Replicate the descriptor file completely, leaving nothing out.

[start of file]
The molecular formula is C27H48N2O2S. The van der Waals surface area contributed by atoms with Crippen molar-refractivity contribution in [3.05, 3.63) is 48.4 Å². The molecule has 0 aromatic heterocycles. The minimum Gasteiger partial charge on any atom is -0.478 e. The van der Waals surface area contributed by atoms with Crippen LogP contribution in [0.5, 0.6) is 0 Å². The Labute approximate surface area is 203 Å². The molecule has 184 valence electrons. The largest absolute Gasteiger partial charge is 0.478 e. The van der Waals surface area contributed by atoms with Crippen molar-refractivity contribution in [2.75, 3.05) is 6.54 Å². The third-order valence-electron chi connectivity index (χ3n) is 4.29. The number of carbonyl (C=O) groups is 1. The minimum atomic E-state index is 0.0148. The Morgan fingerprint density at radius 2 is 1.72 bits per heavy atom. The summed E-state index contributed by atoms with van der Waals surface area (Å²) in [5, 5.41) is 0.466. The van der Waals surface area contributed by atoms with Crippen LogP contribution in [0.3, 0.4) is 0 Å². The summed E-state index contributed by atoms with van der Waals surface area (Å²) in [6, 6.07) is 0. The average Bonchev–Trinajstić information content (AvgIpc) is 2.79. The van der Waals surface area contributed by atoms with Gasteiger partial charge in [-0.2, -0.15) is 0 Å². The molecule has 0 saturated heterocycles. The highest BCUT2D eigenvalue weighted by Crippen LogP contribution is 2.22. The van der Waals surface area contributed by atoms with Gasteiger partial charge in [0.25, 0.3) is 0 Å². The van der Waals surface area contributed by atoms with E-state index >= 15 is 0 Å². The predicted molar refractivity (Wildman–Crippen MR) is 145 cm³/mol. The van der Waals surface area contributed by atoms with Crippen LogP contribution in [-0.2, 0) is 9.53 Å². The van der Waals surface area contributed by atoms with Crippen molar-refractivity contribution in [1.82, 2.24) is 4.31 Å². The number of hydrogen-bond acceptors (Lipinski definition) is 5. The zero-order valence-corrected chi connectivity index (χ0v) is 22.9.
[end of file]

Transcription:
The molecular formula is C27H48N2O2S. The van der Waals surface area contributed by atoms with Crippen molar-refractivity contribution in [3.05, 3.63) is 48.4 Å². The molecule has 0 aromatic heterocycles. The minimum Gasteiger partial charge on any atom is -0.478 e. The van der Waals surface area contributed by atoms with Crippen LogP contribution in [0.5, 0.6) is 0 Å². The Labute approximate surface area is 203 Å². The molecule has 184 valence electrons. The largest absolute Gasteiger partial charge is 0.478 e. The van der Waals surface area contributed by atoms with Crippen molar-refractivity contribution in [2.75, 3.05) is 6.54 Å². The third-order valence-electron chi connectivity index (χ3n) is 4.29. The number of carbonyl (C=O) groups is 1. The minimum atomic E-state index is 0.0148. The Morgan fingerprint density at radius 2 is 1.72 bits per heavy atom. The summed E-state index contributed by atoms with van der Waals surface area (Å²) in [5, 5.41) is 0.466. The van der Waals surface area contributed by atoms with Crippen LogP contribution in [0.3, 0.4) is 0 Å². The summed E-state index contributed by atoms with van der Waals surface area (Å²) in [6, 6.07) is 0. The average Bonchev–Trinajstić information content (AvgIpc) is 2.79. The van der Waals surface area contributed by atoms with Gasteiger partial charge in [-0.2, -0.15) is 0 Å². The molecule has 0 saturated heterocycles. The highest BCUT2D eigenvalue weighted by Crippen LogP contribution is 2.22. The van der Waals surface area contributed by atoms with Gasteiger partial charge in [0.25, 0.3) is 0 Å². The van der Waals surface area contributed by atoms with E-state index >= 15 is 0 Å². The predicted molar refractivity (Wildman–Crippen MR) is 145 cm³/mol. The van der Waals surface area contributed by atoms with Crippen LogP contribution in [-0.2, 0) is 9.53 Å². The van der Waals surface area contributed by atoms with Crippen molar-refractivity contribution in [1.82, 2.24) is 4.31 Å². The number of hydrogen-bond acceptors (Lipinski definition) is 5. The zero-order valence-corrected chi connectivity index (χ0v) is 22.9.